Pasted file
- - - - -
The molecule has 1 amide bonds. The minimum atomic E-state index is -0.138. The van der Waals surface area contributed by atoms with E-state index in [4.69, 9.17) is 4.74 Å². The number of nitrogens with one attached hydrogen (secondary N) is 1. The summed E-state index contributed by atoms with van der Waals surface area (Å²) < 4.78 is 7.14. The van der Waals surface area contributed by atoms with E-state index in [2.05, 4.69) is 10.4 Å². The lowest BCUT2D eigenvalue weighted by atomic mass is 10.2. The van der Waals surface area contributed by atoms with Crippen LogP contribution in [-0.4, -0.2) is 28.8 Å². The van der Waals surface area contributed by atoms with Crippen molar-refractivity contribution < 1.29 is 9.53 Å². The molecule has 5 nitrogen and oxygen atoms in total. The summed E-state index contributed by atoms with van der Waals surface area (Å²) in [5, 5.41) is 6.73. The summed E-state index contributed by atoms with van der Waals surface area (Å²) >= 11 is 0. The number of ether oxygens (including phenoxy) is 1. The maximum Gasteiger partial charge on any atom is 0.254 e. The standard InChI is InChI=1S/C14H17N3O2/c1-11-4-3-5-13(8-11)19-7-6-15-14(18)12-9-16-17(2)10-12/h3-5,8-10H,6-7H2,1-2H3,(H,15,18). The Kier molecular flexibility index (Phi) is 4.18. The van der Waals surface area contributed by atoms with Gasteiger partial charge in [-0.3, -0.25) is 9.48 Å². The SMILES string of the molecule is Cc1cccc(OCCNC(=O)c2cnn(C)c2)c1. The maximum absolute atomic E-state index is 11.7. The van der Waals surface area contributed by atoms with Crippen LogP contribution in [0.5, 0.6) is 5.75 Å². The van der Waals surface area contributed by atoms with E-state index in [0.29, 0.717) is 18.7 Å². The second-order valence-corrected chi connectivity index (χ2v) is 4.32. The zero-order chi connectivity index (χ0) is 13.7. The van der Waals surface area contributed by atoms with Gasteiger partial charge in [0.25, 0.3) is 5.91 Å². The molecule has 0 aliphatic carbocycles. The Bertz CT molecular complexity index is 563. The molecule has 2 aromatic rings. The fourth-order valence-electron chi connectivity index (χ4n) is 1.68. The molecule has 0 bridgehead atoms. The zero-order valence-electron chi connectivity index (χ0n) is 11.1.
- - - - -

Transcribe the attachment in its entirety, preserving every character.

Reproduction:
The molecule has 1 amide bonds. The minimum atomic E-state index is -0.138. The van der Waals surface area contributed by atoms with E-state index in [4.69, 9.17) is 4.74 Å². The number of nitrogens with one attached hydrogen (secondary N) is 1. The summed E-state index contributed by atoms with van der Waals surface area (Å²) < 4.78 is 7.14. The van der Waals surface area contributed by atoms with E-state index in [2.05, 4.69) is 10.4 Å². The lowest BCUT2D eigenvalue weighted by atomic mass is 10.2. The van der Waals surface area contributed by atoms with Crippen LogP contribution in [-0.4, -0.2) is 28.8 Å². The van der Waals surface area contributed by atoms with Crippen molar-refractivity contribution < 1.29 is 9.53 Å². The molecule has 5 nitrogen and oxygen atoms in total. The summed E-state index contributed by atoms with van der Waals surface area (Å²) in [5, 5.41) is 6.73. The summed E-state index contributed by atoms with van der Waals surface area (Å²) >= 11 is 0. The number of ether oxygens (including phenoxy) is 1. The maximum Gasteiger partial charge on any atom is 0.254 e. The standard InChI is InChI=1S/C14H17N3O2/c1-11-4-3-5-13(8-11)19-7-6-15-14(18)12-9-16-17(2)10-12/h3-5,8-10H,6-7H2,1-2H3,(H,15,18). The Kier molecular flexibility index (Phi) is 4.18. The van der Waals surface area contributed by atoms with Gasteiger partial charge in [-0.3, -0.25) is 9.48 Å². The SMILES string of the molecule is Cc1cccc(OCCNC(=O)c2cnn(C)c2)c1. The maximum absolute atomic E-state index is 11.7. The van der Waals surface area contributed by atoms with Crippen LogP contribution in [0.5, 0.6) is 5.75 Å². The van der Waals surface area contributed by atoms with E-state index in [0.29, 0.717) is 18.7 Å². The second-order valence-corrected chi connectivity index (χ2v) is 4.32. The zero-order chi connectivity index (χ0) is 13.7. The van der Waals surface area contributed by atoms with Gasteiger partial charge in [0.25, 0.3) is 5.91 Å². The molecule has 0 aliphatic carbocycles. The Bertz CT molecular complexity index is 563. The molecule has 2 aromatic rings. The fourth-order valence-electron chi connectivity index (χ4n) is 1.68. The molecule has 0 bridgehead atoms. The zero-order valence-electron chi connectivity index (χ0n) is 11.1.